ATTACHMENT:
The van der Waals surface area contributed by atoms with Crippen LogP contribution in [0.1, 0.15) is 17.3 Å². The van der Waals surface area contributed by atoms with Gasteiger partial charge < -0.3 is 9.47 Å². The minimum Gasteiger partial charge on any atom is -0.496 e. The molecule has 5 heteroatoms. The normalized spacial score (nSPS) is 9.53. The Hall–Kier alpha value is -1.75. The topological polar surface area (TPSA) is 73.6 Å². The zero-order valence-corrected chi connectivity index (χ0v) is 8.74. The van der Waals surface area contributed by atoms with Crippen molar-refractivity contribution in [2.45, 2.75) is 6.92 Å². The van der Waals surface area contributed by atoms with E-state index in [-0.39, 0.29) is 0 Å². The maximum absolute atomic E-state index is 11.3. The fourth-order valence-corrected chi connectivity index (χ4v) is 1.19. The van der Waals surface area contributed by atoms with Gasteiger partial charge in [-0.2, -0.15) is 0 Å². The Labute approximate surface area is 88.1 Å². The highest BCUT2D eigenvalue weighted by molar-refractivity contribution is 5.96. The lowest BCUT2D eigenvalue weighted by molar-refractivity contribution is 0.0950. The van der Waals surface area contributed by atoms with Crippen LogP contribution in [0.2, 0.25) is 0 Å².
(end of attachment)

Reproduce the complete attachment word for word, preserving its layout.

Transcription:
The van der Waals surface area contributed by atoms with Crippen LogP contribution in [0.1, 0.15) is 17.3 Å². The van der Waals surface area contributed by atoms with Gasteiger partial charge < -0.3 is 9.47 Å². The minimum Gasteiger partial charge on any atom is -0.496 e. The molecule has 5 heteroatoms. The normalized spacial score (nSPS) is 9.53. The Hall–Kier alpha value is -1.75. The topological polar surface area (TPSA) is 73.6 Å². The zero-order valence-corrected chi connectivity index (χ0v) is 8.74. The van der Waals surface area contributed by atoms with Crippen molar-refractivity contribution in [2.45, 2.75) is 6.92 Å². The van der Waals surface area contributed by atoms with E-state index in [-0.39, 0.29) is 0 Å². The maximum absolute atomic E-state index is 11.3. The fourth-order valence-corrected chi connectivity index (χ4v) is 1.19. The van der Waals surface area contributed by atoms with Gasteiger partial charge in [-0.2, -0.15) is 0 Å². The Labute approximate surface area is 88.1 Å². The highest BCUT2D eigenvalue weighted by molar-refractivity contribution is 5.96. The lowest BCUT2D eigenvalue weighted by molar-refractivity contribution is 0.0950. The van der Waals surface area contributed by atoms with Crippen LogP contribution in [0.2, 0.25) is 0 Å².